If so, try invoking JVisualVM using jvisualvm -J-Djava.io.tmpdir=[Eclipse's temp directory] to explicitly tell it where that data is.

If you can't find the hsperfdata_$USER folder, try just running your application outside Eclipse in the usual command line Java way.

Also note that there was a bug affecting the temp folder (case sensitivity) introduced around 1.6.0_23, so maybe you'd benefit by updating to a more recent Java 6 (or 7) build?

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I appreciate your suggestion. Adding the -J-D option to (j)visualvm only gave me an error that it could not find the local java process. However, I am now currently unable to reproduce my original issue. The profiler seems to be working just fine for me now... –  Luke Feb 21 '12 at 18:11
    
You must use the visualvm executable (in the \bin folder). The -J option means pass to the JVM - the rest of the syntax is exactly as you'd normally add arguments to your JVM. –  Mikaveli Feb 22 '12 at 8:33
    
I think you mean jvisualvm but yes, that's what I did. And when it launches it displays an error dialog popup that says Local Java applications cannot be detected. It refers me to the VisualVM Troubleshooting Guide for more information and steps to fix the problem. –  Luke Feb 22 '12 at 12:52
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It's probably not the correct path to the temp dir. When you start your application, if you also include -Djava.io.tmpdir=[Same place] when you start Java, the two folders must match and JVisualVM must be able to see the contents. –  Mikaveli Feb 27 '12 at 12:06
    
I also ran into a similar problem on linux. In my case, I was running jvisualvm under a different group than the running java process. But same underlying problem - no access to java.io.tmpdir. –  matt forsythe Nov 25 '13 at 20:37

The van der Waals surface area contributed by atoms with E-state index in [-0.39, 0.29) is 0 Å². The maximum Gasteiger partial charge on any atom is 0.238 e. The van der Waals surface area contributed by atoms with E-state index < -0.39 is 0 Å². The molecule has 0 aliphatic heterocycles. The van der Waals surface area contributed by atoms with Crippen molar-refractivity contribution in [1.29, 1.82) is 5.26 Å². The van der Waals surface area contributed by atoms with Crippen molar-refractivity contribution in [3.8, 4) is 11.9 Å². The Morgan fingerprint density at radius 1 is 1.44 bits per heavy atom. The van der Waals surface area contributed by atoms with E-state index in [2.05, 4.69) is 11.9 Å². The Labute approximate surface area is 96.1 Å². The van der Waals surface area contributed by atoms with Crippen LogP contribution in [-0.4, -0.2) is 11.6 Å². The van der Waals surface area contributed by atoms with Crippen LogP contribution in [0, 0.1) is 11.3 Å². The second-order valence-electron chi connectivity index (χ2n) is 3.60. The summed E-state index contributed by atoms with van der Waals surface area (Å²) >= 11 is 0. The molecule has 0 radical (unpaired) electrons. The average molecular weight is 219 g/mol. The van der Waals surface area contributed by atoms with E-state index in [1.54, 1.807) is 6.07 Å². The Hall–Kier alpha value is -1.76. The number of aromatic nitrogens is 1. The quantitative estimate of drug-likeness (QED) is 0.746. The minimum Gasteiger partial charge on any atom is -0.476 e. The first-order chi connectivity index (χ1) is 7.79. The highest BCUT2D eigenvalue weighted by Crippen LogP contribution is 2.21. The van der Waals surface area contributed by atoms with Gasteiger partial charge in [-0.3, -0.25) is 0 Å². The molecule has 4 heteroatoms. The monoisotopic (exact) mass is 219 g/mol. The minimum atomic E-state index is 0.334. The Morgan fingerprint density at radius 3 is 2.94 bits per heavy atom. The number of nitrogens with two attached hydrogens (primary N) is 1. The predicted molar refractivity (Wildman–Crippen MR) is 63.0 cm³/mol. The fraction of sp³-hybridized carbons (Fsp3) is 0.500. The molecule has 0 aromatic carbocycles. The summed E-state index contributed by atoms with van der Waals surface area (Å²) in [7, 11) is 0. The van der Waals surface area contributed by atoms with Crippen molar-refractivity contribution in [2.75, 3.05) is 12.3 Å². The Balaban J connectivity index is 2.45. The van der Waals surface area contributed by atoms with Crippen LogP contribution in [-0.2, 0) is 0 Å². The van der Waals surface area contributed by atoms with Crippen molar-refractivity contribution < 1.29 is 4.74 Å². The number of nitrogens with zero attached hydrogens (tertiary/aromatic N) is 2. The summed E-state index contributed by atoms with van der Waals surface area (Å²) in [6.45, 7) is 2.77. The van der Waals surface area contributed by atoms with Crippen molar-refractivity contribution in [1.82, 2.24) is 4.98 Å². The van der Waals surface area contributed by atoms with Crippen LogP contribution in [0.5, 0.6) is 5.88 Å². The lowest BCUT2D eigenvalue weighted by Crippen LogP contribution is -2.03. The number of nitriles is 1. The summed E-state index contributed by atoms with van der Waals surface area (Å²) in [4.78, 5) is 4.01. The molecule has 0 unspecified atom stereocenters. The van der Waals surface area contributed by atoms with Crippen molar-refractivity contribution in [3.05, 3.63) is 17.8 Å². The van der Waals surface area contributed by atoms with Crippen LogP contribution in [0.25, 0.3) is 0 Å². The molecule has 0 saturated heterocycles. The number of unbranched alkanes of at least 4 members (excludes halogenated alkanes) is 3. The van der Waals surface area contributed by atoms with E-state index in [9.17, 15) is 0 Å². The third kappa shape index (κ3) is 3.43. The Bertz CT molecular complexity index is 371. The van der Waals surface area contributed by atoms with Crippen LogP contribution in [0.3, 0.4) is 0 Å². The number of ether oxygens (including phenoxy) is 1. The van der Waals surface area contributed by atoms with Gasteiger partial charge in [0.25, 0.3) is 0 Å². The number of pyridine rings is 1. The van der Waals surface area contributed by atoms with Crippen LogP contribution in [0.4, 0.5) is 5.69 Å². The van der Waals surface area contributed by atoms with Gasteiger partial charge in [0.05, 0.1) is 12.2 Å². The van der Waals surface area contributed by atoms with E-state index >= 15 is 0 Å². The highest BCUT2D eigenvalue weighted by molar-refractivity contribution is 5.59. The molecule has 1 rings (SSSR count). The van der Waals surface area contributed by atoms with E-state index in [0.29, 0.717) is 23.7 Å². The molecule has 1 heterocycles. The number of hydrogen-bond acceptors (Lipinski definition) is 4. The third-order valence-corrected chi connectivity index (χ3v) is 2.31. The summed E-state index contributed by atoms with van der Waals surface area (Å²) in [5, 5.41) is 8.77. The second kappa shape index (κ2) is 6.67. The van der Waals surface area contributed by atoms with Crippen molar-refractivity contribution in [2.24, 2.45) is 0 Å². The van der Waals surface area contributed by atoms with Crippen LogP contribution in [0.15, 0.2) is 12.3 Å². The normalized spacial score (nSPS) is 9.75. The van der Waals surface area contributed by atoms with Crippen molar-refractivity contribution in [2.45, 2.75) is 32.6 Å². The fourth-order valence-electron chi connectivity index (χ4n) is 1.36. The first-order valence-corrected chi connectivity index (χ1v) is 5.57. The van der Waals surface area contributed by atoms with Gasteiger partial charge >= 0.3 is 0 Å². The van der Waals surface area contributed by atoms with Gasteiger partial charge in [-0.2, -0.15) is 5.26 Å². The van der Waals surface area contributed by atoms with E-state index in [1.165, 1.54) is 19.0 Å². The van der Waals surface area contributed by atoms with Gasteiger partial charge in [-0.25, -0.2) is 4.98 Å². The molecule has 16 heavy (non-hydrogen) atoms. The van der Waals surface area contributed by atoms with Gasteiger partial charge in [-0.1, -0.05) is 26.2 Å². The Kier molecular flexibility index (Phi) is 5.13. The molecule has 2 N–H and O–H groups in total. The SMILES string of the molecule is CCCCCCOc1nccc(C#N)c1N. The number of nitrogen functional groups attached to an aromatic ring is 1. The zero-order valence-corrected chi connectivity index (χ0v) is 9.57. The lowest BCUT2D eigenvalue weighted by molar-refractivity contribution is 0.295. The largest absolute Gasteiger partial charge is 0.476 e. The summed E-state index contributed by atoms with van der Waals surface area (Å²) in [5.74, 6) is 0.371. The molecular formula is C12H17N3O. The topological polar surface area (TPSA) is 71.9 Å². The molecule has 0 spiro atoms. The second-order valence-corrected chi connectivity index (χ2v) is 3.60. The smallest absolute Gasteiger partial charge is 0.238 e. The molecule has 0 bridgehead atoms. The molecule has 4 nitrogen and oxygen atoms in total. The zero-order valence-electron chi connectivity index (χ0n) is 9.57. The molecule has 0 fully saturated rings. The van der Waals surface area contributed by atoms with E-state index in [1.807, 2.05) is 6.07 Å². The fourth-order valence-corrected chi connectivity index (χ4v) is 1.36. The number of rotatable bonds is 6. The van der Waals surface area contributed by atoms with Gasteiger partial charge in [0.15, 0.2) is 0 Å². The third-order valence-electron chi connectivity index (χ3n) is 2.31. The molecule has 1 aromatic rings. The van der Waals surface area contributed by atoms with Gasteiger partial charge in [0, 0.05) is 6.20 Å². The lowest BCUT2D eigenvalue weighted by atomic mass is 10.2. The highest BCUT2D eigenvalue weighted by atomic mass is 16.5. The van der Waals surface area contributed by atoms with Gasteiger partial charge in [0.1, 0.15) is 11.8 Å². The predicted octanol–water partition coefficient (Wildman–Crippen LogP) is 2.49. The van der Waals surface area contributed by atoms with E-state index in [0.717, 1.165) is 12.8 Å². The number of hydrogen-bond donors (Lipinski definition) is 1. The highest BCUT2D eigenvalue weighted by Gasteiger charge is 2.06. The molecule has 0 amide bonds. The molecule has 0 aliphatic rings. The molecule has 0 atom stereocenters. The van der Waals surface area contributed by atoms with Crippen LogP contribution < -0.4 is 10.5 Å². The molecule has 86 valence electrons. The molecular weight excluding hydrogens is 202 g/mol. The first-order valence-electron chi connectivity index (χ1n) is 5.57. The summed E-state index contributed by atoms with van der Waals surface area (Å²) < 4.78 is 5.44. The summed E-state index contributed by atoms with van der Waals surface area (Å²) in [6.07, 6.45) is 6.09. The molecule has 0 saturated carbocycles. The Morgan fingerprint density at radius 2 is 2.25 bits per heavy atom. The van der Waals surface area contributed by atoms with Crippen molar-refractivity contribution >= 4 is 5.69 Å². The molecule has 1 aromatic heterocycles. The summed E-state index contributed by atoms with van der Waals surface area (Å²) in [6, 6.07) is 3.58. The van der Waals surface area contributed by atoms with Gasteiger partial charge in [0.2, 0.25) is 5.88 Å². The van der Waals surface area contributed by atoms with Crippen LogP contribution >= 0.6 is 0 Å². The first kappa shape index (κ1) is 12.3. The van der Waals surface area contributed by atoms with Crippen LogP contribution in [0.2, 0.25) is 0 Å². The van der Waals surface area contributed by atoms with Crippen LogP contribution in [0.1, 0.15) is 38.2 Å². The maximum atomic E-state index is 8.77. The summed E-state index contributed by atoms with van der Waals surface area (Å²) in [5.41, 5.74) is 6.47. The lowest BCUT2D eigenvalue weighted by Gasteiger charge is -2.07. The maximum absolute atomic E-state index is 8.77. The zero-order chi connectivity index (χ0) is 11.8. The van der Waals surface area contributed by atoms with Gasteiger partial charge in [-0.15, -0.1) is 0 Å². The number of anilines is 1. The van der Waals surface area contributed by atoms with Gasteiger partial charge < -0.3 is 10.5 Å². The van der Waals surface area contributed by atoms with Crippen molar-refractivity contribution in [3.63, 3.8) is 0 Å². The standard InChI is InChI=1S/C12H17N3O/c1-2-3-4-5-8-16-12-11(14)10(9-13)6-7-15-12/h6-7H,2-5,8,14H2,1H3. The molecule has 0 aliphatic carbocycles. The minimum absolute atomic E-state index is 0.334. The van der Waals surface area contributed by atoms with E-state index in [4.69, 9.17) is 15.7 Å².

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I had the same issue after java 1.7.0_45 update. I had to delete the following folder:

C:\users\'username'\AppData\Local\Temp\hsperfdata_'username'

After doing so, everything works like a charm.

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I was having this same issue and just went to the HDD properties -> disk cleanup and checked off to delete Temporary files, and ran disk cleanup and it took care of the issue. If you don't want to go hunting for the above file this will do the trick too. –  JonnyD91 Jan 23 at 5:38
    
@JonnyD91 thanx for the info. –  Kuba Jan 23 at 9:55
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I had the same issue, but with the following symptoms:

I started jetty, with the work directory in C:\Users\t852124\AppData\Local\Temp

Jetty was creating the hsperfdata_ directory but not setting a processID in it

So when I started visualVM, it could not get any java process info.

I solved this by starting jetty with the -Djava.io.tmpdir=C:/temp/java option.

Now when I started jetty, the process ID was created as a file in the hsperfdata_ directory. So when I started visualVM, it was able to see my local java process